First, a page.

Government Wants Delay of Backup Camera Requirement

2010 Infiniti EX backup camera

The Obama administration has asked for more time to finalize proposed rules that would require backup cameras in all vehicles by late 2014.

The regulations were supposed to be finalized today, according to the Detroit News. The National Highway Traffic Safety Administration, the agency that would be responsible for enforcing the new rules, said in a statement that it needs more time “to analyze public comments, complete the rulemaking process and issue a final rule.” Under the original proposal, 10% of new vehicles would need backup cameras by September 2012, 40% by September 2013 and 100% by September 2014.

The Alliance of Automobile Manufacturers — a lobbying group that represents the Detroit Three and other big players like Toyota, Mazda and Volkswagen — has opposed the regulation because it’s too costly. If the rule is finalized, the backup cameras would cost the industry $1.9 billion to $2.7 billion annually, according to NHTSA.

For consumers, that translates to an additional $159 to $203 on vehicles with no in-dash display and $58 to $88 on vehicles that already come with displays, according to the Detroit News.

The backup cameras are intended to help save some 100 lives a year, according to NHTSA. The lost lives are usually that of children, ages 5 or younger.

Quite morbidly, the amount of money the regulations would cost the car industry outweigh the cost in human life, according to NHTSA’s analysis. The safety agency estimates that a human life is statistically worth $6.1 million. The cost of the regulations would cost $11.3 million to $72.2 million per life saved.

NHTSA seeks to delay in-vehicle camera regulations (The Detroit News)

By Colin Bird | February 28, 2011 | Comments (8)

Comments 

Legislative Geek

I would also argue that as we become more dependent on the camera display, we fail to physically LOOK behind us. Not sure about you, but the cameras in all the cars I've driven have plenty of blind spots. Nothing like backing up and waiting for a beep, only to have run over a small child that didn't trigger your parking sensors.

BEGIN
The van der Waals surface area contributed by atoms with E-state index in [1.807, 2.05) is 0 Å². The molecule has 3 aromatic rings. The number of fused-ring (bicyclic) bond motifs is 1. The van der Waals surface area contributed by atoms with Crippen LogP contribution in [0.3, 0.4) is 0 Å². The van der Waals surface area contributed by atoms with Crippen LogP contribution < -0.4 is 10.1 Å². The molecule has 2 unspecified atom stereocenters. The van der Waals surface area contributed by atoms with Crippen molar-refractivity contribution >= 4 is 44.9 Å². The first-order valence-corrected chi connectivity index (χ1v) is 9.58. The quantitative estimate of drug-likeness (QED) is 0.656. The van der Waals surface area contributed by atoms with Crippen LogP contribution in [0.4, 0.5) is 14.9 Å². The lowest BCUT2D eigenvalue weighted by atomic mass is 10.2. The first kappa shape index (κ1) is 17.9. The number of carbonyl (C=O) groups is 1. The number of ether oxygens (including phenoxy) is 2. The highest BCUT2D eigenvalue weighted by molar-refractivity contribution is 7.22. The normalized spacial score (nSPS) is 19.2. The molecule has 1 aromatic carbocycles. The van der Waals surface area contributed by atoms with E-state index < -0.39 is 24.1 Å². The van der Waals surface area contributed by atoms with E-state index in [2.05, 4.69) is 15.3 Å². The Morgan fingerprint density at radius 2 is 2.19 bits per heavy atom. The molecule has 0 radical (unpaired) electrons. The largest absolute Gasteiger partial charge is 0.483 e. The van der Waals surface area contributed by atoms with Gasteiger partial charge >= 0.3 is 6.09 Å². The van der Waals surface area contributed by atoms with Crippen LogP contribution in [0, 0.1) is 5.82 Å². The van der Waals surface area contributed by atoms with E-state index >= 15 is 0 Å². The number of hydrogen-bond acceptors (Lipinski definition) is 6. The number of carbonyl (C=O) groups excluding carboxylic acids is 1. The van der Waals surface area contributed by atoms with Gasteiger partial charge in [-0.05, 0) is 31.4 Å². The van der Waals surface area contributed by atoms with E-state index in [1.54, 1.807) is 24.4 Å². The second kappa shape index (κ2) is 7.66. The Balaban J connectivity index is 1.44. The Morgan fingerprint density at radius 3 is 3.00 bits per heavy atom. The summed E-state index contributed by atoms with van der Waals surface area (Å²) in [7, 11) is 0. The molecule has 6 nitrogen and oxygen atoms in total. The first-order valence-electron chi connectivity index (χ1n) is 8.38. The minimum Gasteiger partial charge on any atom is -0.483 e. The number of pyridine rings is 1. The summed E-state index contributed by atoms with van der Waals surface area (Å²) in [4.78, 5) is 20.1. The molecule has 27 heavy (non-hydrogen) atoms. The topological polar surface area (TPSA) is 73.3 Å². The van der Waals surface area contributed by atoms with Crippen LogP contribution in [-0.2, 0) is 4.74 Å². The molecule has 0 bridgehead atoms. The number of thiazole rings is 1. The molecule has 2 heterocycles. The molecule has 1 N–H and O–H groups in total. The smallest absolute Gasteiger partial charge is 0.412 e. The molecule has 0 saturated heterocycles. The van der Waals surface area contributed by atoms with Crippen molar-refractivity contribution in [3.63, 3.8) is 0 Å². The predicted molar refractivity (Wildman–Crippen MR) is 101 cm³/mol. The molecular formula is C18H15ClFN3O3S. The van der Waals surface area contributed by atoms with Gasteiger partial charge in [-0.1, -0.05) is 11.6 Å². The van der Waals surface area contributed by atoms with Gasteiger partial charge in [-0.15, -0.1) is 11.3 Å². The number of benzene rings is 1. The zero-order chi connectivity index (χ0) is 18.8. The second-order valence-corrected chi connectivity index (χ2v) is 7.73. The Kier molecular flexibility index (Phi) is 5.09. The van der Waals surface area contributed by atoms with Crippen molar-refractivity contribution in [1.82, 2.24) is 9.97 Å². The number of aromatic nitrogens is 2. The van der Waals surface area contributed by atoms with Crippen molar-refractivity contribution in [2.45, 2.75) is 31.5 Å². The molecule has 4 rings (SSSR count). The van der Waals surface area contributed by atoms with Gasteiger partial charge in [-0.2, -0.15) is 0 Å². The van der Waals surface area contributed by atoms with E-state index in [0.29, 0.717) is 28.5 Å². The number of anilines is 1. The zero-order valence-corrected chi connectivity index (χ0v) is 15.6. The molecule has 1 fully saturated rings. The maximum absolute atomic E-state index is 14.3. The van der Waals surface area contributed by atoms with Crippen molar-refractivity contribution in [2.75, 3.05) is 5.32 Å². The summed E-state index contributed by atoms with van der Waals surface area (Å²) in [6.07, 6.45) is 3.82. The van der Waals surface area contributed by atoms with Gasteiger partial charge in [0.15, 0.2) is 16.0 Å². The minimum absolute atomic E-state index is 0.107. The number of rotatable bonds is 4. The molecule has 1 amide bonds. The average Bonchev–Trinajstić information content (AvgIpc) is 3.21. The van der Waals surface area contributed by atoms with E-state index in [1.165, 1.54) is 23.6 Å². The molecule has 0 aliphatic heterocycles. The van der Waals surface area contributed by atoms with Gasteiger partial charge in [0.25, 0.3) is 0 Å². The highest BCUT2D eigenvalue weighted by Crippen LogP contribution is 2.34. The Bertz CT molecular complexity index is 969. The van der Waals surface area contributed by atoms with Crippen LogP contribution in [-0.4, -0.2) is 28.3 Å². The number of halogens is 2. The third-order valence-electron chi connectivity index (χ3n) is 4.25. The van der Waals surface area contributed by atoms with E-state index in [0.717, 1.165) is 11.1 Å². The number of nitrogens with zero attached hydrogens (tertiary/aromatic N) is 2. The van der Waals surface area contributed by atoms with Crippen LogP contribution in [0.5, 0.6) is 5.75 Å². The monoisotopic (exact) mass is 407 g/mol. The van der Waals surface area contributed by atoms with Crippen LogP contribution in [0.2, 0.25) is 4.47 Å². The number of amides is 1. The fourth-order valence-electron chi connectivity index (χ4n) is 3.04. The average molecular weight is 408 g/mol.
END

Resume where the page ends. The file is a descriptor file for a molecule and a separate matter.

Harry Napple

Presently have "back-up cameras" and do not use them. They are there but if you do not look at it what difference does it make? What a waste! Get the government out of it. If people want them they will buy them. Just because they are there is no assurance that they will be used.

cody

i agree, government regulations are out of control. 100 deaths a year, given the number of cars operated annually, is ridiculously low. go find some other non-problem to solve!

Rockaby

There's a lot of other reasons I'd want to see a backup camera other than just saving lives. Backing up to a trailer, backing into a parking spot without hitting a column/another car, etc. Trunks are just too high these days.

will

I think it is another distraction that a driver does not need.

Hi,

i also agree the statement above...

Thanks

K. M. Stoddard

A FREE and SAFER solution has been available since the birth of the automobile; back into the parking space instead of pulling into it. When the time comes to drive away, you'll then have an unobscured view. With a little practice, anyone can do it.

It is not about always about lousy backing up parking skills. At times it can be about not accidentally backing up on something like a garden gnome.

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